Localized: Chalk

Photo: Garrett Allen

On July 11, emo noise-rockers Lydians will open a show at Urban Lounge featuring a few flavors of ‘90s alternative and punk. Rockers (and loafers) Chalk will be there, sharing some nod-worthy grooves before MoneyPenny (hopefully) gets naked and plays some punk songs. This show is 21+ and sponsored by the beer peddlers at New Belgium, the artists at Spilt Ink and the masters of radio at KRCL 90.9 FM.

I met Chalk at Nobrow Coffee where Skyler Bush (guitar, vocals) works. The group sat in a circle, nervously cracking quiet jokes before I flipped on the recorder and got started. Like many bands, their meeting seemed to be an instance of pure coincidence. As Luigi Ghersi (guitar, vocals) explains, “Originally, me and Jeremy [Devine (drums, vocals)] met at a party and found out we went to high school together. We learned that we liked metal, so we started getting together and jamming.” The two found a few other members, but the lineup switched a few times before solidifying with the additions of Sally Yoo (bass, vocals) and Bush. All said and done, the band has been kicking around for about two years.

As far as their sound is concerned, it’s tough to clearly define, and as Bush explains, it’s tough to pigeonhole any band these days. “2014 music is all derivative of everything at this point—I just don’t feel like there are genres anymore,” he says.

Bush also told me that the band has been called everything from indie to garage rock, though “slacker rock” was the term I saw them using online. “I know [our sound is] very referential to ‘90s indie rock,” he says, “which you could call the Generation X—‘slacker rock,’ so that’s kind of where I got the idea, but I don’t think calling ourselves a punk band or an indie band would mean anything. People have called us everything.”

The band’s sound, like its lineup, has gone through a number of changes as well. “When we started, the original lineup had a member who liked Britpop, sorta catchy stuff, but during that time, I wanted something more raw, more punk. We found a good middle ground, but it caused a lot of issues in the band back then,” Ghersi says.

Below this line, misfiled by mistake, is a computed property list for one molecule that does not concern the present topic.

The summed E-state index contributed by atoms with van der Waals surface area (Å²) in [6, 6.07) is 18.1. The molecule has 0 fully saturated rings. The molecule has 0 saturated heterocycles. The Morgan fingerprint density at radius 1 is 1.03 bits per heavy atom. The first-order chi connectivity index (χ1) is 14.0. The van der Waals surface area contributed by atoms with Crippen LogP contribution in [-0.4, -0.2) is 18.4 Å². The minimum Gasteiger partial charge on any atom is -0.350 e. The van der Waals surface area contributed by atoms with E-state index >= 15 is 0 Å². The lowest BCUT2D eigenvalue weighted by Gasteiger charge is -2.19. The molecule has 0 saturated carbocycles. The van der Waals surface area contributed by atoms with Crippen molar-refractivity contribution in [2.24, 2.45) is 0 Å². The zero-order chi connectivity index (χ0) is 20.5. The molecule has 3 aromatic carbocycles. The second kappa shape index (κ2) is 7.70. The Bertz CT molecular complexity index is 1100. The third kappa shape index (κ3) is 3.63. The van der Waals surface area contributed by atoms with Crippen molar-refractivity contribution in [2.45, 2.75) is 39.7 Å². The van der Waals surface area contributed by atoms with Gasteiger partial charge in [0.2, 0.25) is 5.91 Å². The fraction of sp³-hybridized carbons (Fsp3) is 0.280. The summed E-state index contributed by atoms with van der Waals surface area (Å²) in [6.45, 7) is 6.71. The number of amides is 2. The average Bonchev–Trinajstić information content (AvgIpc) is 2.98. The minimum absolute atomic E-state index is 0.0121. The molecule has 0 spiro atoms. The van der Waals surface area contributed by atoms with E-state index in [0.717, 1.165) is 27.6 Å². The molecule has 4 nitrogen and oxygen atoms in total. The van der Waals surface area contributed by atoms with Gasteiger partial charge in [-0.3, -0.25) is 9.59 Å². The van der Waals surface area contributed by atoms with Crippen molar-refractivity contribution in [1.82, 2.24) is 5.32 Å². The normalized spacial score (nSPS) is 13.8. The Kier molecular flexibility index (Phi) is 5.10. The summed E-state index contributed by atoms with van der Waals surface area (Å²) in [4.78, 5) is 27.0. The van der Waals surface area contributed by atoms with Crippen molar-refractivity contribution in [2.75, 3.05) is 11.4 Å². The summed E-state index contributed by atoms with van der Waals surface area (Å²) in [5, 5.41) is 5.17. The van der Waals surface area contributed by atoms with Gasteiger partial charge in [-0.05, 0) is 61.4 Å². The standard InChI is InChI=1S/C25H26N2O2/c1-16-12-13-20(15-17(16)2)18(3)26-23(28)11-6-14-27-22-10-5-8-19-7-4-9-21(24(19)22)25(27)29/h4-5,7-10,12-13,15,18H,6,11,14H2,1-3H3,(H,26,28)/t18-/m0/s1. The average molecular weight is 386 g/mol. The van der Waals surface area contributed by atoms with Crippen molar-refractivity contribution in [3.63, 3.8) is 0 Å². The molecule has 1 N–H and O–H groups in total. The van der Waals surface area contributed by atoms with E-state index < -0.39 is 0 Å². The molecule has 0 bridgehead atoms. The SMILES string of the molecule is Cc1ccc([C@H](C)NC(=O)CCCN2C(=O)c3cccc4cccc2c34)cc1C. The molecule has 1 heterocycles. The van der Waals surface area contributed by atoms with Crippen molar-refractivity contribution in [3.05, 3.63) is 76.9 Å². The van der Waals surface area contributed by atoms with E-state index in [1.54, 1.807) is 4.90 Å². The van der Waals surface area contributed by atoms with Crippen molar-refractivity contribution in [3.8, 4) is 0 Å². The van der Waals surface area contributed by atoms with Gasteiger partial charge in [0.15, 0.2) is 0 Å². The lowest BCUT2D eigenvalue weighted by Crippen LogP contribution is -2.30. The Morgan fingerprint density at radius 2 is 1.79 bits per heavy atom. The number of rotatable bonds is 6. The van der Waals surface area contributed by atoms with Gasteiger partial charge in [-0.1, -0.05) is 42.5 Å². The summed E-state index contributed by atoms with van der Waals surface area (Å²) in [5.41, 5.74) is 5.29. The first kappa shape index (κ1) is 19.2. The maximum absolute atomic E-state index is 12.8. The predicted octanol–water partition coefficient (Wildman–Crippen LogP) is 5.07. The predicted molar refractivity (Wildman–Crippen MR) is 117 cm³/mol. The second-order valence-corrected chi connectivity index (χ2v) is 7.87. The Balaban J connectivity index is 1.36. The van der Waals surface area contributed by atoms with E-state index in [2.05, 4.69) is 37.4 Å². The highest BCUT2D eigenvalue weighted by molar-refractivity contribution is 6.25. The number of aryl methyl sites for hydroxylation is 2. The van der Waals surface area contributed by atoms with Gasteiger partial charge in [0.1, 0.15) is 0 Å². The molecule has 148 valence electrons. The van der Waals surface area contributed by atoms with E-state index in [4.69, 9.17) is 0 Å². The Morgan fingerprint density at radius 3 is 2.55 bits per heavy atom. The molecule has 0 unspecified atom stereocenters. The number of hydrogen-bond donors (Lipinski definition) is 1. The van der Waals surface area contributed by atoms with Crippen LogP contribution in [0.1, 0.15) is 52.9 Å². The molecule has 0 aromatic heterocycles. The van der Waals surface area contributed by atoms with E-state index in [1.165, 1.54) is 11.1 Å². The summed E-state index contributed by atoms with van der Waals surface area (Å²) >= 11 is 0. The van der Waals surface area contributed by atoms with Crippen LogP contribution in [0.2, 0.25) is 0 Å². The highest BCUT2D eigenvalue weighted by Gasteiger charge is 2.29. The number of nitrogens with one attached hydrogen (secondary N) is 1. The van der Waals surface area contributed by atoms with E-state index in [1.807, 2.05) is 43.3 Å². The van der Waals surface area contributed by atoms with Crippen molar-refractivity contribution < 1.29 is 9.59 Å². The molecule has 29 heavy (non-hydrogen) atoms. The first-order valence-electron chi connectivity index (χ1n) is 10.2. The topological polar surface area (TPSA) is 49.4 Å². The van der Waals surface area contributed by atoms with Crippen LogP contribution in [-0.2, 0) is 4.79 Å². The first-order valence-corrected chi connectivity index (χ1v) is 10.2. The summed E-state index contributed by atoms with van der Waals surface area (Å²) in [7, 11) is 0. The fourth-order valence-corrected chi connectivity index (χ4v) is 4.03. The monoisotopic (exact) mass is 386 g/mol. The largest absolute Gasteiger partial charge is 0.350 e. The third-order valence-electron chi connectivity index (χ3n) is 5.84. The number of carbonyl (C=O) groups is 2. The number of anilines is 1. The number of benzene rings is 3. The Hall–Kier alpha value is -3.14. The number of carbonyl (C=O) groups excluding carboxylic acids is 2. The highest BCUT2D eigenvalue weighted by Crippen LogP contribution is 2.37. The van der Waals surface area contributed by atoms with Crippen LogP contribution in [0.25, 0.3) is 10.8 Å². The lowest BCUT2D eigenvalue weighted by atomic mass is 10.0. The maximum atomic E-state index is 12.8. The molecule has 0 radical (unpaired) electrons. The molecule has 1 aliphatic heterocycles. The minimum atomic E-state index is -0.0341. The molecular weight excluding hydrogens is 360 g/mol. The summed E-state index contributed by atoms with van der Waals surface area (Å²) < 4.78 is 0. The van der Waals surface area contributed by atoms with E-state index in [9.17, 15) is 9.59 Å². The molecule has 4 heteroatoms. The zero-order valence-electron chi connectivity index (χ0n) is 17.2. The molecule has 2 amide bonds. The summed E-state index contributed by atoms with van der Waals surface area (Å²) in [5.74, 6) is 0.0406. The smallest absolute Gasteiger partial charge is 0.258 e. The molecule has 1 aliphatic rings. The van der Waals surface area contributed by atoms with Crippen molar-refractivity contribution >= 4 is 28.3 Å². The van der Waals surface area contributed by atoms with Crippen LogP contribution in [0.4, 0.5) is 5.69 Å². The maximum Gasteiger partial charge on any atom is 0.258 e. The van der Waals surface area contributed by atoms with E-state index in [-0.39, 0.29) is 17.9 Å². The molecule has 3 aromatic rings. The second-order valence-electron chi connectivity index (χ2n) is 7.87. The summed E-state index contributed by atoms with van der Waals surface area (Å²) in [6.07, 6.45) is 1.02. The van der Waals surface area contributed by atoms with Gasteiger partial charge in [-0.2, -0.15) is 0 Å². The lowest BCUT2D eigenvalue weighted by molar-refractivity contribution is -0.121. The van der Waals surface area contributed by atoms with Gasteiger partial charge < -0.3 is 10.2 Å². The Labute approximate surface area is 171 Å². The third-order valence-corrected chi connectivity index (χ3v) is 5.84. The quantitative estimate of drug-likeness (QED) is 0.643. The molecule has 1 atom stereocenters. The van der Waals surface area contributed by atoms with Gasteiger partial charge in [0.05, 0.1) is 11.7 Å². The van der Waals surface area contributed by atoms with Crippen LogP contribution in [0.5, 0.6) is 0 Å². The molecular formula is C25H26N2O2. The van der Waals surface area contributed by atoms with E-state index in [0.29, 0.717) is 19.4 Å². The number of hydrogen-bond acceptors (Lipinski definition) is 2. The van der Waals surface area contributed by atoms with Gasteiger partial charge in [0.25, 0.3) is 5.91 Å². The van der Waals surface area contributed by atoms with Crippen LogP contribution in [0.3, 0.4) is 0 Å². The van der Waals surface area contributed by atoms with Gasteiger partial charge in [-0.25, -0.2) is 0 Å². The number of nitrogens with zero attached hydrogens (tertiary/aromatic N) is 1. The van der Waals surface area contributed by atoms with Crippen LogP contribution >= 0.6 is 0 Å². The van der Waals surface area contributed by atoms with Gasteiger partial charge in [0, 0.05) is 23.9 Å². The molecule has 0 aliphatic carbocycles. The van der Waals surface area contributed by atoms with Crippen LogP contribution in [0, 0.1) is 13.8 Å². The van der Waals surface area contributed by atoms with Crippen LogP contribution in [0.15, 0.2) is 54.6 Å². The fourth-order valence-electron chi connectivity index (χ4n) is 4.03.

Eventually, though, they built a group that worked well and could comfortably genre-hop from indie to garage rock or whatever, all while indulging each person’s ideas and letting each member sing the song he or she writes. As Bush says, “We all kind of bring different musical backgrounds into one, and I like it—it makes it interesting. It’s fun bringing the pieces together during songwriting—everybody thinks in a different way.” You can hear a variety of influences ranging from Weezer to Dinosaur Jr. to Superchunk. It’s a pastiche of ’90s goodness, marked by its laziness—and lazy isn’t necessarily a bad thing.

Chalk takes a relaxed approach to music. According to Devine, the band doesn’t focus on elaborate musicianship, but rather, they try to serve the song. “We wanted to do what’s right for the music and not necessarily worry about being technical,” he says, and it works perfectly. Their brand of music is taken from a time when laziness was a hallmark and slacker rock was something to be proud of. “I don’t know that anybody is as lazy [as us]. We’re kind of the champions of lazy,” says Bush.

Of course, lazy doesn’t always mean quiet. “Sometimes, during practice I’ll just stop and say, this isn’t even punk or this isn’t even indie anymore—it’s just loud,” says Bush. Chalk has a healthy dose of heaviness, owing to their affinity for metal (they even recently covered Judas Priest), but as Ghersi noted, it’s not quite “metal heavy.” They can be heavy, but it doesn’t get in the way of their laidback qualities. Chalk seems to prove that a band doesn’t always have to be raucous to be interesting and entertaining.

Their casual style has its appeal, and as Bush would tell you, exuberance isn’t all you need in a live show. He says, “Energy and presence isn’t everything, and I also don’t think being 100-percent accurate is most important—it’s not like Guitar Hero where you mess up notes and everybody boos.” Luigi also noted that some music just isn’t suitable for the mosh-minded individual. “We’re a very guitar-driven band, but we’re not expecting people to mosh to our songs,” he says. Ultimately, as Yoo puts it, their sound is “sufficiently weighty.”

More than anything, Chalk seems to be about taking it easy and going with what feels natural. As Bush explains, “Chalk is sort of a time-and-place type of band. Everything [when we’re] writing is a reaction to something happening right now. Maybe some people connect with it, maybe not. Maybe the ones that do are the slack-rockers.”

In order to connect with a few more of these slack-rockers, Chalk plans to record an album with Matt Mateus of Spy Hop and possibly tour—they’re hoping to acquire a space van to tour Mars—something they called “Martians Meet Slack Rock.” Bush also joked that they aren’t totally above selling out: “If Nike ever wants to do an ad with us for Air Jordans, that would be fine. It’d be like double ’90s revival. We can call them ‘Space Jammers,’” he says.

You can listen to Chalk online at chalkslc.bandcamp.com and follow them on Facebook.